Meanwhile, Iran has been violating its restrictions, including the amount of uranium it can enrich and the purity of enrichment, to try to pressure those countries to provide additional economic relief to offset American sanctions.

It is not clear what effect the new resolution will have on the JCPOA, but Iran threatened unspecified consequences.

“The Islamic Republic of Iran will take appropriate action and respond to this resolution,” Gharibabadi said.

Iran’s foreign ministry described the resolution as an “unconstructive, irresponsible and unacceptable action,” the state-run IRNA news agency reported. Ministry spokesman Abbas Mousavi accused Britain, France and Germany of creating tension between Iran and the IAEA and trying to avoid “their responsibilities based on the nuclear deal.”

In a tweet, Iranian Foreign Minister Mohammad Javad Zarif urged the three nations to “muster the courage to state publicly what they admit privately: their failure to fulfill even own JCPOA duties due to total impotence in resisting US bullying.”

China’s ambassador to international organizations, Wang Qun, told board members he was “deeply concerned” about both Grossi’s decision to openly express concerns about being denied access and the resolution that was passed.

He said, according to a copy of his statement provided to The Associated Press, that it could “set forth a process, under the current circumstances, that may bring the Iranian nuclear issue back to a crossroad full of uncertainties again.”

The foreign ministers of Germany, France and Britain discussed Iran at a meeting in Berlin later Friday and issued a statement noting that the resolution passed with a “very strong majority.”

The American representative, Jackie Wolcott, said the U.S. had supported the resolution and that the ball was now in Iran’s court.

“The fact of the matter is this is entirely Iran’s decision,” she said in a conference call with reporters. “They could fix this overnight if they would just decide to comply with their obligations with the IAEA.”

Germany, France and Britain in January invoked a dispute resolution mechanism designed to resolve issues with the 2015 deal or refer them to the U.N. Security Council. On Friday, their foreign ministers said that “we will seek a ministerial meeting to urge Iran to cooperate and to take stock of where we stand” in that process.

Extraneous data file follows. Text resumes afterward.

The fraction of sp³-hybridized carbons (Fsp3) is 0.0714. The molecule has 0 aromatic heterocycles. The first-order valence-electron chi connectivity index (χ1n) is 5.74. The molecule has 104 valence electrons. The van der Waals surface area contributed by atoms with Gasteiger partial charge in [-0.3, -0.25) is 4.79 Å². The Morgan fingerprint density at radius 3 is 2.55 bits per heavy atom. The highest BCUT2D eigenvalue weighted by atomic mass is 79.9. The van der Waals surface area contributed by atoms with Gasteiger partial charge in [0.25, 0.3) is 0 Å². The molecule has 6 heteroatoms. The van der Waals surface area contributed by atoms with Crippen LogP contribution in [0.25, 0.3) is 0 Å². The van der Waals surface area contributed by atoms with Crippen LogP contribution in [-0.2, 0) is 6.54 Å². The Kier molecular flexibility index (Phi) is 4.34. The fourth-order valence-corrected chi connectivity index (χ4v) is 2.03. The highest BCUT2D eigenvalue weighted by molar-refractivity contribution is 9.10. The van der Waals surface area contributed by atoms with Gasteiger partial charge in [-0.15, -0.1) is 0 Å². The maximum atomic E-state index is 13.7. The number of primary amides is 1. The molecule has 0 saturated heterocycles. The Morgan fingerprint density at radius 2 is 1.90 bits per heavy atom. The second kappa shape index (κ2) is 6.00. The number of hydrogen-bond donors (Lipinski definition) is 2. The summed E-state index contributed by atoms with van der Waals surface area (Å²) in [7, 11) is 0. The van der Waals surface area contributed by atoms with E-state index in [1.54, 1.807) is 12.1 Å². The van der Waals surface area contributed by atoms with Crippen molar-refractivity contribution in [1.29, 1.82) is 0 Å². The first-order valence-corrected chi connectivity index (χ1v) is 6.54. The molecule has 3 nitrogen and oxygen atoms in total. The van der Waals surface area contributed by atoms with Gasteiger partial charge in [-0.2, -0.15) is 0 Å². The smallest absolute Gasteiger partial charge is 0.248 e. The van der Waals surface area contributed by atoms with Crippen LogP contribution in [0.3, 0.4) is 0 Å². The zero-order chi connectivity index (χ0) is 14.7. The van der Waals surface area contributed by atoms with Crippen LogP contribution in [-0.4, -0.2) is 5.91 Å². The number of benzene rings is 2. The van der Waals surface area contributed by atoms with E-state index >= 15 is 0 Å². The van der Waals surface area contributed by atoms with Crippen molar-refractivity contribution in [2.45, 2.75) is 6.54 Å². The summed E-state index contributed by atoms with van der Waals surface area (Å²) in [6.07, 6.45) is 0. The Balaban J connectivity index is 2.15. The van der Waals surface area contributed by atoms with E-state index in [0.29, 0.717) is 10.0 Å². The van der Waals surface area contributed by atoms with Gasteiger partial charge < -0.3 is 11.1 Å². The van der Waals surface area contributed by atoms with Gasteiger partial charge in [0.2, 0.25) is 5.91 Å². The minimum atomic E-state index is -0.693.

If no resolution is found, the process could result in the resumption of U.N. and European Union sanctions on Iran. But the ministers warned against trying to force the reimposition of sanctions.

“We firmly believe that any unilateral attempt to trigger U.N. sanctions snapback would have serious adverse consequences” in the U.N. Security Council, they said. “We would not support such a decision which would be incompatible with our current efforts to preserve the JCPOA.”

The French Nuclear Horn (Daniel 7)

It is estimated that France has the third-largest nuclear weapon stockpile globally.

France was among the pioneers of nuclear weapons technology. Currently, France refuses to acknowledge the number of nuclear weapons she has but the international community believes France has the third-largest nuclear weapons stockpile globally, approximately 300 of which are in deployment. This number begs the question, “why does France have such a high number of nuclear weapons?” International relations are volatile. Today’s allies may be tomorrow’s enemies and France knows this fact too well from as early as World War I. Apart from the French nuclear weapon programme, the country also has a massive peaceful nuclear programme and generates among the world’s largest quantities of nuclear power.

Force de Frappe

In the late 1950s and 1960s, France initiated Force de frappe (Strike Force). This force was to enable the country to operate independently without the help of NATO using nuclear deterrence on future superior enemies. Force de frappe used sea, air, and land-based nuclear weapons for deterrence. To date, France Nuclear Force, a section of the French Military, remains the third-largest nuclear force in the world after the US and Russia.

Testing In Algerian Sahara

France did 210 nuclear tests between 1960 and 1995 within its territory and overseas territories. Between 1960 and 1966, the country conducted seventeen tests in the then French Algeria within the Sahara Desert. Thirteen of these tests were underground. Apart from geographic location, they choose Algeria because of the Algerian War that was ongoing. The Centre Saharien d’Expérimentations Militaires ((C.S.E.M) Saharan Military Experiments Centre), Centre Interarmées d’Essais d’Engins Spéciaux ((CIEES) Joint Special Vehicle Testing Center), and Centre d’Expérimentations Militaires des Oasis (C.E.M.O) conducted the tests under different code names like Gerboise Bleue (“Blue jerboa”) and Gerboise Rouge.